The preacher should shine the light of truth, understanding, empathy, wisdom, justice, compassion, and hope into the ordinary world and lives of the congregation. It is light to see by and to see with. It's not blinding or violating. It's the kind of light that reveals God to the people and the people to God.

This kind of preaching is in contrast to the much murkier light of mere cleverness or charisma. It's not the dazzling light of manipulation by which the congregation is captured by the aura of the preacher more than by the gospel itself. Instead, the preacher gets out of the way in order to let "the light of the knowledge of God's glory shine in the face of Jesus the Christ."

>... air like breathing grace. It is rejuvenating, motivating, strengthening. Alternatively, polluted air or a shortage of air makes life much harder. When I am listening to or preaching a sermon, I am hoping for some good spiritual oxygen with as little pollution as possible.

Thursday, March 11, 2010

Jackasses,Stallions and Mules

"Take your vitaminz" blog really summarizes the intentional"feminization of the church" and it's castration of Kingdom Manhood. Rise up men of God! rgh

"The problem I am seeing is that we are so desperate for good men that we are not sending them into the field. We take men designed to be warriors and we make them into ecclesiastical pacifists. All men start out as a jackass, are designed to be stallions but the church tries to make them mules: sturdy, less volatile, sterile.

I think the church has a dysfunctional codependent relationship with its men. Some pastors need affirmation from other men generally because their own absentee father never did. Conversely, the men need the pastor to do the work of the ministry so they don’t have to. As a result, the pastor works slavishly, often at the expense of his family, for affirmation and the men pay tithes and compliments to avoid the work of mission so their lives aren’t distracted away from their own goals—often financial gain or recreation. It’s a convenient relationship, but it’s not Biblical."

Sunday, March 7, 2010

Counsel From Charles Spurgeon in 1867

"I counsel you, my dear friends, when you have a choice of the ministry you shall attend, do not select a man merely for his learning, nor according to his standing in society, nor according to the excellence of his speech. Remember, all these may be but as sounding brass, and as a tinkling cymbal; they may just mean nothing, and less than nothing. "

"But, on the other hand, should the preacher be illiterate, if God’s Spirit evidently rests upon the man, and he speaks from his heart to your heart, and God has blessed his message to you, it will be better for you to frequent the humblest shed where God is present, than to worship in the most respectable edifice where you will have nothing but the words of man, without the living power of the living God.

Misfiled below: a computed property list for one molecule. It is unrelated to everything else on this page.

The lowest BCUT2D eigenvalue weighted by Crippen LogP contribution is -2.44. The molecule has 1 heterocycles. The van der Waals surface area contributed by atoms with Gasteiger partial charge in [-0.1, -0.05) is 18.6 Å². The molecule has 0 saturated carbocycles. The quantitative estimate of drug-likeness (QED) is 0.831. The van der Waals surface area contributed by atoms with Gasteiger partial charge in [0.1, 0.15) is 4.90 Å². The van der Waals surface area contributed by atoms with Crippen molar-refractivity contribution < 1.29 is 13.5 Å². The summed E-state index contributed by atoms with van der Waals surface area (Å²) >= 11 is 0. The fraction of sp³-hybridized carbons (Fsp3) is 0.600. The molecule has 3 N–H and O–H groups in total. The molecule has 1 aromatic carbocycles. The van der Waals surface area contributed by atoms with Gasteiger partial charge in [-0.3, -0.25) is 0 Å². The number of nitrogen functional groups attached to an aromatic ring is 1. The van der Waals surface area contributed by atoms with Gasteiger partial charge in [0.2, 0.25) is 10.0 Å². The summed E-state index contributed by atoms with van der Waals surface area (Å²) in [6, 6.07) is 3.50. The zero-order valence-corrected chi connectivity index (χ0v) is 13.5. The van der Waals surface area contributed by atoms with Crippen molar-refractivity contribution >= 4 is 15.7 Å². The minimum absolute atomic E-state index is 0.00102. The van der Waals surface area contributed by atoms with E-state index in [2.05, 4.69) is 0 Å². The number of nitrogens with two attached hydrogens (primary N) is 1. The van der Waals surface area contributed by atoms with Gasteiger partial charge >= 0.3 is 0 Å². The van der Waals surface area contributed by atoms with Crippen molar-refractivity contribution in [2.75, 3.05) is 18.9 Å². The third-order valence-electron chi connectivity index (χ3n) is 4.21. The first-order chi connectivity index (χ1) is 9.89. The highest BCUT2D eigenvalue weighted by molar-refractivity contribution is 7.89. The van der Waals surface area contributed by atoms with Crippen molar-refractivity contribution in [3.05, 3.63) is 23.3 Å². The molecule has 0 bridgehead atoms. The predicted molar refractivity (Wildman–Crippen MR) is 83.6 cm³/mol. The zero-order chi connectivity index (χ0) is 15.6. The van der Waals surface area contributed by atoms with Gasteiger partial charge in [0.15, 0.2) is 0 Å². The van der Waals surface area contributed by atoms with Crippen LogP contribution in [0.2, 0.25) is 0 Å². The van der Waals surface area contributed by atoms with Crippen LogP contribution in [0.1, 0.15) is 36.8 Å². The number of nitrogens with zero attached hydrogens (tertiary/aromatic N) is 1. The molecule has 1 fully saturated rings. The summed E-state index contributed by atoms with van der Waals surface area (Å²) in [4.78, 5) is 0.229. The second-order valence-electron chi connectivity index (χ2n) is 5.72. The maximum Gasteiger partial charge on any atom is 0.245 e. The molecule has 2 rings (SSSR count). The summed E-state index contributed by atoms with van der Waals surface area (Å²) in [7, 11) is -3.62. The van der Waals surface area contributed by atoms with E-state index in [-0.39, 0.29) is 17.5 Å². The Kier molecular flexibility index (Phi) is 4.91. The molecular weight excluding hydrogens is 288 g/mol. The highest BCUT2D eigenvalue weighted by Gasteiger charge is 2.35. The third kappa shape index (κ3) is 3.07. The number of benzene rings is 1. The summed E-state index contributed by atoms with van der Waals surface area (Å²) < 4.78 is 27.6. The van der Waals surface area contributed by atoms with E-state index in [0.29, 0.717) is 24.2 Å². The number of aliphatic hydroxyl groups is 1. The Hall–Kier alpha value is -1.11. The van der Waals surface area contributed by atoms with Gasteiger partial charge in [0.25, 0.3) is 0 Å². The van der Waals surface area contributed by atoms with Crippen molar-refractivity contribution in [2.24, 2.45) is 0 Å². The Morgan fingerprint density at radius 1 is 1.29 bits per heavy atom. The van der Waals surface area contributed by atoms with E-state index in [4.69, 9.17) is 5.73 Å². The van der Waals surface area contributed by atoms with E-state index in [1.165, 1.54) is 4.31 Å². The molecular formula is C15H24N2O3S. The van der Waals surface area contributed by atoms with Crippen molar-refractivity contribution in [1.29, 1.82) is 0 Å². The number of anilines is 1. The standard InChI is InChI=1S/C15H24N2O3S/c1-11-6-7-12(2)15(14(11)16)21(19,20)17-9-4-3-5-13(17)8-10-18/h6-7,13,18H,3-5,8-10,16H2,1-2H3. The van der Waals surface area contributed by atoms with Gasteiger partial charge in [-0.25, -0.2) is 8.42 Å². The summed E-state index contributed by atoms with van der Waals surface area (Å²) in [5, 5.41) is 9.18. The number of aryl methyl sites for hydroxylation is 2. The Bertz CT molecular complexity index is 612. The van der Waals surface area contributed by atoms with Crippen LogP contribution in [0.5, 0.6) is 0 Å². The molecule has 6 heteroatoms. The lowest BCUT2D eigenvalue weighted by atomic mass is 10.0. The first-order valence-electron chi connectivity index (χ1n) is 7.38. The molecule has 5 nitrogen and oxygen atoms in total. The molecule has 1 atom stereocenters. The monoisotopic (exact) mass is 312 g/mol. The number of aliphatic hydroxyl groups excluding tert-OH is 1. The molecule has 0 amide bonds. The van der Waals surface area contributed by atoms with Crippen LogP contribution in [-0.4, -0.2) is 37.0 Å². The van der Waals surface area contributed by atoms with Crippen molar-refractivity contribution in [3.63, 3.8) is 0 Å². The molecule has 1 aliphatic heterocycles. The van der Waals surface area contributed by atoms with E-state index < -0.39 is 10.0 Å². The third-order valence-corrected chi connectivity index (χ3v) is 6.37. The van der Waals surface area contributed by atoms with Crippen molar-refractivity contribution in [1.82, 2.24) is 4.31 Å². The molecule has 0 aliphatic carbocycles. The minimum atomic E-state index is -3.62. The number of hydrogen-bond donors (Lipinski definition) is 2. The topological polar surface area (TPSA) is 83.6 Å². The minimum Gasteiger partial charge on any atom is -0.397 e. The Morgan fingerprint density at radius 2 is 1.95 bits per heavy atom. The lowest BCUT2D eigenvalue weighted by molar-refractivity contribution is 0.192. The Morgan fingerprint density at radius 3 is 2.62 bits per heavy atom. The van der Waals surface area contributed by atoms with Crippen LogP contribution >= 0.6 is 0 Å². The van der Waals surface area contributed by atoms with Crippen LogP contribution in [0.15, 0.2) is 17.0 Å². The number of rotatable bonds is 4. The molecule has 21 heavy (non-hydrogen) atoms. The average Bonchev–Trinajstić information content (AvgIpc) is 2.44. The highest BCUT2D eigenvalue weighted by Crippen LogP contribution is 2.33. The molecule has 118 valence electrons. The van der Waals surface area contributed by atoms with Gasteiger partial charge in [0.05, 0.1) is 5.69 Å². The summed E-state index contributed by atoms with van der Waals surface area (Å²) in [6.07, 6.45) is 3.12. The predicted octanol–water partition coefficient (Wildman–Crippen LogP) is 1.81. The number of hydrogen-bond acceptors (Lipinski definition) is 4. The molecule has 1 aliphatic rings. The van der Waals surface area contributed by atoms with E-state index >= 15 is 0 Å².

My soul is more and more growingly convinced that the great need of some of us is not to cull the flowers of rhetoric tastefully, and polish our sentences, till they glide daintily into your ears, but to let the speech come forth with unchecked freedom, the outpouring of our hearts in simplicity under the power of the Spirit."

Ed Stetzer is presently serving as interim minister for a congregation that has experienced some very difficult days. His assessment of conflict and how we should navigate through is refreshing!

"Every church goes through struggle and conflict. That's what happens in a family regardless of its size or tribe. But what overcomes the obstacles, heals our wounds and unites us together on mission is the gospel. I hope it is at the center of your worship gathering!"

Tuesday, March 2, 2010

Preaching As Though We Had Enemies

The virtue of humility is deeply convictional and relationally costly rather than what some put forth as being compromising and cowardly.

Stanley Hauerwas postulates that if we Proclaim Truth with certitude, we are likely to be accused of being arrogant and authoritarian.

You mean I have been preaching with "humility" all these years?


"Humility derives not from the presumption that no one knows the truth, but rather is a virtue dependent on our confidence that God’s word is truthful and good.

Ironically, in the world in which we live if you preach with such humility you will more than likely be accused of being arrogant and authoritarian.

To be so accused is a sign that the enemy has been engaged. After all, the enemy (who is often enough ourselves) does not like to be reminded that the narratives that constitute our lives are false.

Moreover, you had better be ready for a fierce counteroffensive as well as be prepared to take some casualties. God has not promised us safety, but participation in an adventure called the Kingdom. That seems to me to be great good news in a world that is literally dying of boredom."

—Stanley Hauerwas, “Preaching As Though We Had Enemies,” First Things (May 1995), 45-49.